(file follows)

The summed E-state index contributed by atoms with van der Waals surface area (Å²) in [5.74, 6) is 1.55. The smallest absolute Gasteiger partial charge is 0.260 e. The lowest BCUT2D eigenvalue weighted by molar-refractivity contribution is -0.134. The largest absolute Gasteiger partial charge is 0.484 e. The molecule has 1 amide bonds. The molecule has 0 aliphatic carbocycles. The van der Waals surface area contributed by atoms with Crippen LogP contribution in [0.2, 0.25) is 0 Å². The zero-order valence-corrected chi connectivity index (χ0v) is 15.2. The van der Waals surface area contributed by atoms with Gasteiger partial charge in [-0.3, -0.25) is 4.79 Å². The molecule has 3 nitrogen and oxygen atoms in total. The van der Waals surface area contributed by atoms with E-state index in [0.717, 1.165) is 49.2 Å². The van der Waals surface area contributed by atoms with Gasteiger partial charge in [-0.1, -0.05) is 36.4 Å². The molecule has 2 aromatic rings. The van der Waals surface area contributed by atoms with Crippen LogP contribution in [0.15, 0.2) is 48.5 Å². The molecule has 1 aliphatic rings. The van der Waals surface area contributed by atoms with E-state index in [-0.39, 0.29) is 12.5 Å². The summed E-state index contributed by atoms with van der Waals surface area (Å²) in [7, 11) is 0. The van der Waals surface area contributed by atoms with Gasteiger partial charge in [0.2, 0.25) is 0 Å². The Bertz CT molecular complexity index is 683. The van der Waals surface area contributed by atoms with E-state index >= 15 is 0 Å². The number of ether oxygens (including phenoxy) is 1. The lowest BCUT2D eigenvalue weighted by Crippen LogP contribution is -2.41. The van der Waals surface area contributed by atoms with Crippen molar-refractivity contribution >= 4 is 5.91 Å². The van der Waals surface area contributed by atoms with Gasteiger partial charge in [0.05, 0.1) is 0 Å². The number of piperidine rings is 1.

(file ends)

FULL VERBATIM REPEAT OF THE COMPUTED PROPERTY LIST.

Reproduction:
The summed E-state index contributed by atoms with van der Waals surface area (Å²) in [5.74, 6) is 1.55. The smallest absolute Gasteiger partial charge is 0.260 e. The lowest BCUT2D eigenvalue weighted by molar-refractivity contribution is -0.134. The largest absolute Gasteiger partial charge is 0.484 e. The molecule has 1 amide bonds. The molecule has 0 aliphatic carbocycles. The van der Waals surface area contributed by atoms with Crippen LogP contribution in [0.2, 0.25) is 0 Å². The zero-order valence-corrected chi connectivity index (χ0v) is 15.2. The van der Waals surface area contributed by atoms with Gasteiger partial charge in [-0.3, -0.25) is 4.79 Å². The molecule has 3 nitrogen and oxygen atoms in total. The van der Waals surface area contributed by atoms with E-state index in [0.717, 1.165) is 49.2 Å². The van der Waals surface area contributed by atoms with Gasteiger partial charge in [-0.1, -0.05) is 36.4 Å². The molecule has 2 aromatic rings. The van der Waals surface area contributed by atoms with Crippen LogP contribution in [0.15, 0.2) is 48.5 Å². The molecule has 1 aliphatic rings. The van der Waals surface area contributed by atoms with E-state index in [-0.39, 0.29) is 12.5 Å². The summed E-state index contributed by atoms with van der Waals surface area (Å²) in [7, 11) is 0. The van der Waals surface area contributed by atoms with Gasteiger partial charge in [0.2, 0.25) is 0 Å². The Bertz CT molecular complexity index is 683. The van der Waals surface area contributed by atoms with E-state index >= 15 is 0 Å². The number of ether oxygens (including phenoxy) is 1. The lowest BCUT2D eigenvalue weighted by Crippen LogP contribution is -2.41. The van der Waals surface area contributed by atoms with Crippen molar-refractivity contribution >= 4 is 5.91 Å². The van der Waals surface area contributed by atoms with Gasteiger partial charge in [0.05, 0.1) is 0 Å². The number of piperidine rings is 1.